Monday, January 25, 2016

Cold Winter's Night

2013 Illinois River flooding in Peoria IL
There are always two sides to every coin and the mild winter we’re experiencing is no exception.  We live in an area of this world where we are “meant” to have below freezing winter weather.  Here's some thoughts on what we might expect if we continue to have an unusually mild winter:

To keep the number of insects in check, we need a cold winter.  It will be great if we get a sudden freezing winter right now.  That will mean the Japanese Beetles and some other destructive insects may not have burrowed down below the freeze line and will be destroyed.  Oh "YES" on everything bad that happens to Japanese Beetles. 
2014 Wind storm
Most beneficial insects have already left the area or have protected themselves in their winter sleeping quarters.  

Some of our perennials must have freezing weather to cycle successfully.  Many spring blooming bulbs need to have a period of ground freeze.

Perennial flowers may bloom and have beautiful leaves in December - they're a little confused.  They need a period of dormancy to produce next year.  Having flowers in December may be oddly fun but it’s more fun to have them when we can be in the garden to enjoy.
When hell freezes over.
Typically, plants enter winter dormancy from being exposed to shorter days.  This causes the plant to stop growing, conserve energy and buds will be covered by a protective bud scale.  Secondly they become dormant by exposure to low temperatures, at or below freezing, for at least part of the daily cycle.  This causes changes in the plant’s metabolism, which causes changes in the plants chemicals.  The plant’s carbohydrate (sugar) reserves go into storage and this allows the plant tissues to withstand cold temperatures (it acts like plant antifreeze.)  It’s a whole lot more involved than this but you get the idea.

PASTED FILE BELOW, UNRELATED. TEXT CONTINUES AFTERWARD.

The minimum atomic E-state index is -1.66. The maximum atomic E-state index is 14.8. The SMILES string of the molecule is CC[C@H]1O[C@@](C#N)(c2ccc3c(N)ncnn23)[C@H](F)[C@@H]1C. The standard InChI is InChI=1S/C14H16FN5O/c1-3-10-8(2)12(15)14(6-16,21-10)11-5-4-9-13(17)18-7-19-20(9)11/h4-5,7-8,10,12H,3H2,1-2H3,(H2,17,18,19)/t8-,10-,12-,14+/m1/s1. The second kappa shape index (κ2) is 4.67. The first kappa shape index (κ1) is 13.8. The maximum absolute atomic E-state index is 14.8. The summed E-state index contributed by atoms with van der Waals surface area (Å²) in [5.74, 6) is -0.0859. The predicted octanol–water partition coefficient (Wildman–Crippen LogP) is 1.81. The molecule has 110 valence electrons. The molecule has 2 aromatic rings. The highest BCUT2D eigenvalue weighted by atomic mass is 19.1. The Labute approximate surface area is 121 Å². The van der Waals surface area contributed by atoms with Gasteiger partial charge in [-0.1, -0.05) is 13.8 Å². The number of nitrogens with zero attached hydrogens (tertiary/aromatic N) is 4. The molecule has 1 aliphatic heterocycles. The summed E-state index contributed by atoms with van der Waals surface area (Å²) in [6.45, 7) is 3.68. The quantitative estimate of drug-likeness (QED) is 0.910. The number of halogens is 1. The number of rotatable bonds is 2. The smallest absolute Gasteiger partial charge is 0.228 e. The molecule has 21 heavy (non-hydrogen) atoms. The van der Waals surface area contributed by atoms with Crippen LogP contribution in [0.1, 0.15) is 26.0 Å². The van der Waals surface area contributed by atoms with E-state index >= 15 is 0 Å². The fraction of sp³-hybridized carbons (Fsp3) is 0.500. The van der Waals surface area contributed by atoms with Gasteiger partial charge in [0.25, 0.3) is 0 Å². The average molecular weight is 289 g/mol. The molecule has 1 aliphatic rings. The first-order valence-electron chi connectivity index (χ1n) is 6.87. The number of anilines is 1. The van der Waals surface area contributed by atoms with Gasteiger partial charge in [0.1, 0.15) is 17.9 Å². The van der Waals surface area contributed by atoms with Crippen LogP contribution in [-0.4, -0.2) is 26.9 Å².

1978 BIG snow
Some of our native grasses and wildflowers self-seed and those seeds need to be frozen to open in the spring.

Although animal lovers may find this harsh, a cold winter culls out the weak and diseased.  It also prevents an overabundance.  Nature always needs balance and when there’s a warm winter you can count on too many wild animals vying for limited food and shelter.

It helps to have a deep freeze to stunt back some weeds.
Heavy fog while driving

Trees, bushes and perennial garden plants may be fooled into thinking it’s spring and may have buds that produce.  These will eventually be nipped by frost and freezing weather meaning a loss of production next summer. 

It’s good news that our current fall/winter has been a wet one.  This allows plants to store moisture and will help protect them when winter finally comes and from winter desiccation (loss of moisture through leaves.)  Desiccation can cause what is typically called “winter kill”.
2015 early snow
On the other hand, a deep layer of snow is the perfect insulation for a very cold harsh winter.  Without a deep layer of snow, some perennials may suffer especially when cold winds come.  Winter winds and freeze/thaw during the winter will cause more damage than a deep frozen soil.